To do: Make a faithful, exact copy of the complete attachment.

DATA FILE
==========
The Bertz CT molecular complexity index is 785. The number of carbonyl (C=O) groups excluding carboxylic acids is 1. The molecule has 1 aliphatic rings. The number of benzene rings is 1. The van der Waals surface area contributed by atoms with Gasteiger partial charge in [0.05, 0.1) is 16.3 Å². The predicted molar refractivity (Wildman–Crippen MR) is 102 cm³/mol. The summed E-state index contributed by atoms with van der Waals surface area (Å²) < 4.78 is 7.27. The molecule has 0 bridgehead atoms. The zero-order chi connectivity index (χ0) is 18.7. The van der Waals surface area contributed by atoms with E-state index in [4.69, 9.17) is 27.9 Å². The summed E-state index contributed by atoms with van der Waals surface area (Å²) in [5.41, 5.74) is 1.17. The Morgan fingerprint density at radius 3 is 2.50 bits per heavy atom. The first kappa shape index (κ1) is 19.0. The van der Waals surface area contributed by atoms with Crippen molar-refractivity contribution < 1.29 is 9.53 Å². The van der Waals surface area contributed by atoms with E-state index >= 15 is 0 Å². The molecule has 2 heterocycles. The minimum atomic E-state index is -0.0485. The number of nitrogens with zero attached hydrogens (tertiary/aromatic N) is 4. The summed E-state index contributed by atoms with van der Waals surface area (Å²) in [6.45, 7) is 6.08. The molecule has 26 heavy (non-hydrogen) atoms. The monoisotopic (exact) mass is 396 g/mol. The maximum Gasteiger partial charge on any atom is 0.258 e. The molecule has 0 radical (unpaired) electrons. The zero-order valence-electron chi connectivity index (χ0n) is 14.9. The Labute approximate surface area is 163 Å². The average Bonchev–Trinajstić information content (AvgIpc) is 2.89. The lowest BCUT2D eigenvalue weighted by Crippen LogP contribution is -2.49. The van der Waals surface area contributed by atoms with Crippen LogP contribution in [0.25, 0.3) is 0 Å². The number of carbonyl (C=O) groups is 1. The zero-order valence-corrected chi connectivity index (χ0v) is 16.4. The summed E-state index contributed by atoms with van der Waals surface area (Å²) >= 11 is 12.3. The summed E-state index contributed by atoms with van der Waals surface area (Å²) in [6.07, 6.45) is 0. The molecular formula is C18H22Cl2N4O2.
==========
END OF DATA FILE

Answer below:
The Bertz CT molecular complexity index is 785. The number of carbonyl (C=O) groups excluding carboxylic acids is 1. The molecule has 1 aliphatic rings. The number of benzene rings is 1. The van der Waals surface area contributed by atoms with Gasteiger partial charge in [0.05, 0.1) is 16.3 Å². The predicted molar refractivity (Wildman–Crippen MR) is 102 cm³/mol. The summed E-state index contributed by atoms with van der Waals surface area (Å²) < 4.78 is 7.27. The molecule has 0 bridgehead atoms. The zero-order chi connectivity index (χ0) is 18.7. The van der Waals surface area contributed by atoms with E-state index in [4.69, 9.17) is 27.9 Å². The summed E-state index contributed by atoms with van der Waals surface area (Å²) in [5.41, 5.74) is 1.17. The Morgan fingerprint density at radius 3 is 2.50 bits per heavy atom. The first kappa shape index (κ1) is 19.0. The van der Waals surface area contributed by atoms with Crippen molar-refractivity contribution < 1.29 is 9.53 Å². The van der Waals surface area contributed by atoms with E-state index >= 15 is 0 Å². The molecule has 2 heterocycles. The minimum atomic E-state index is -0.0485. The number of nitrogens with zero attached hydrogens (tertiary/aromatic N) is 4. The summed E-state index contributed by atoms with van der Waals surface area (Å²) in [6.45, 7) is 6.08. The molecule has 26 heavy (non-hydrogen) atoms. The monoisotopic (exact) mass is 396 g/mol. The maximum Gasteiger partial charge on any atom is 0.258 e. The molecule has 0 radical (unpaired) electrons. The zero-order valence-electron chi connectivity index (χ0n) is 14.9. The Labute approximate surface area is 163 Å². The average Bonchev–Trinajstić information content (AvgIpc) is 2.89. The lowest BCUT2D eigenvalue weighted by Crippen LogP contribution is -2.49. The van der Waals surface area contributed by atoms with Crippen LogP contribution in [0.25, 0.3) is 0 Å². The number of carbonyl (C=O) groups is 1. The zero-order valence-corrected chi connectivity index (χ0v) is 16.4. The summed E-state index contributed by atoms with van der Waals surface area (Å²) >= 11 is 12.3. The summed E-state index contributed by atoms with van der Waals surface area (Å²) in [6.07, 6.45) is 0. The molecular formula is C18H22Cl2N4O2.